UK/EU: Working through uncertainty

Practical consideration for Financial Institutions

The British people have voted for the UK to Leave the European Union (EU). This is a momentous decision which will have significant implications for both the UK and Continental Europe. Whilst a second referendum in the wake of a period of intense negotiations between London and Brussels cannot be entirely ruled out, Financial Institutions should commence reassessing their strategic, business and operational models on the assumptions that the UK will leave the EU definitively within the next three years.

In this document, we discuss the implications for Financial Institutions and explore the immediate practical options facing their Boards. It is an updated version of our paper of May 2016 ‘Preparing for the EU Referendum’. Whilst this paper focuses on the implications for UK based Financial Institutions, a British departure from the EU will also have significant consequences for all Financial Institutions based in or dealing with European markets.

For the moment, the Referendum outcome technically changes nothing, in that the UK still remains a member of the EU and is bound by its legal and treaty obligations until such time as the country definitively exits. However, in practice much will potentially change and much — including the applicability of future EU Regulations and Directives — will remain uncertain during the two to three year period of negotiations between London and Brussels upon which we are now embarked.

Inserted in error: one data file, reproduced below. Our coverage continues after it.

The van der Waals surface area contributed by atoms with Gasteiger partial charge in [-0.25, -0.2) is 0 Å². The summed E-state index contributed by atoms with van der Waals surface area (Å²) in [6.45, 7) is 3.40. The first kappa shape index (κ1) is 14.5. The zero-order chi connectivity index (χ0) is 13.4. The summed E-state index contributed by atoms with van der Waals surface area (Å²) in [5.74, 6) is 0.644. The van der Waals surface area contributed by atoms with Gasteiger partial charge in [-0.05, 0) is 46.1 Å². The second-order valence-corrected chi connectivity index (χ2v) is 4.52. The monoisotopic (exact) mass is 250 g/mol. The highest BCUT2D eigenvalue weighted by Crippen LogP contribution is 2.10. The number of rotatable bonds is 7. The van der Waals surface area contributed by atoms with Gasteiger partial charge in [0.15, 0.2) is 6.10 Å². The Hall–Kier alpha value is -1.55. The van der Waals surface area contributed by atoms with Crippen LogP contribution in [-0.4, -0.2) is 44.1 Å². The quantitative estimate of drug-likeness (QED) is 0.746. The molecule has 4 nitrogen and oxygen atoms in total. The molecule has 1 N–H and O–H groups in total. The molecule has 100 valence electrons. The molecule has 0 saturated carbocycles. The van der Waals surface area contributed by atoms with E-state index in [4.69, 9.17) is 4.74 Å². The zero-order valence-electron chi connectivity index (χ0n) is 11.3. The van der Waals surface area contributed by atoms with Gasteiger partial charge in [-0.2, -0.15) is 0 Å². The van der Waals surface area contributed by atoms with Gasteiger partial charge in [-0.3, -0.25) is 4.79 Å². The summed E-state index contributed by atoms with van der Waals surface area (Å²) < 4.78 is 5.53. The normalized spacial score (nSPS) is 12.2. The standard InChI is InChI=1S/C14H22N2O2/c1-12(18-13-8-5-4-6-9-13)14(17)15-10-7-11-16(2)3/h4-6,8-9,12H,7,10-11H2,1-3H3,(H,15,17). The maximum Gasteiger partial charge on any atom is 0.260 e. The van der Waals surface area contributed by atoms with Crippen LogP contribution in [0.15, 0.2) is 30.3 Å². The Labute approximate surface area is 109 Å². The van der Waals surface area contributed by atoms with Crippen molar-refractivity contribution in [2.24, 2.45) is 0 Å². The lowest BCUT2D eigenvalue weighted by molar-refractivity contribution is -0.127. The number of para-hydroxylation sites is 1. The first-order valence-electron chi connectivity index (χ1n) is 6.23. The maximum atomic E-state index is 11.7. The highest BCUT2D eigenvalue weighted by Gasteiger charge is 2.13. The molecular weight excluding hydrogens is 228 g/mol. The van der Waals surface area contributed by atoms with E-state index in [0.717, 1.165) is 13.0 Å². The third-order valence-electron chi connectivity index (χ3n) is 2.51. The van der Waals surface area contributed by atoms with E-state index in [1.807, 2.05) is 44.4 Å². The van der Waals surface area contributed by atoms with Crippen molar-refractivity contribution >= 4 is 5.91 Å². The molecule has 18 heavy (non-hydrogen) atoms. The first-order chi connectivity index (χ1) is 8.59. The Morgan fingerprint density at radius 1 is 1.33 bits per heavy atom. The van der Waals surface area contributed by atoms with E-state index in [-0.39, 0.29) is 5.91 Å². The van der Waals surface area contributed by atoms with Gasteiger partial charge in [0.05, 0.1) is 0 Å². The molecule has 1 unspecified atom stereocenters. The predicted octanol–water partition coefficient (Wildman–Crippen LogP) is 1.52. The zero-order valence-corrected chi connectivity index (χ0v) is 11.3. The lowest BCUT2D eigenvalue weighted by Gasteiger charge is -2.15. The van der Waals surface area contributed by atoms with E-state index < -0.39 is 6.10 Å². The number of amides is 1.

We may well see a period of market volatility particularly in foreign exchange and equity markets although Central Bank intervention and the exhaustion of immediate profit opportunities will likely ensure this period is relatively short lived. On the political front, in the UK there will be tension within the Government in the wake of the referendum campaign and probable changes of Ministerial portfolios. A general election before the end of the year should not be ruled out. There will be renewed calls in Scotland for a second independence referendum.

Against the background of political and economic uncertainty, Financial Institutions will pay close attention to future negotiations surrounding the UK’s future access to the Single Market and in particular to Passporting and Equivalence rights for UK based institutions.

Although there is no call for precipitate action, all Boards will need to launch a comprehensive programme to assess from multiple perspectives the likely consequences of the referendum decision, its implications for strategic, business, operational and governance models, and the options available. We hope this paper will serve as a short and useful introduction to some of the principal issues involved.

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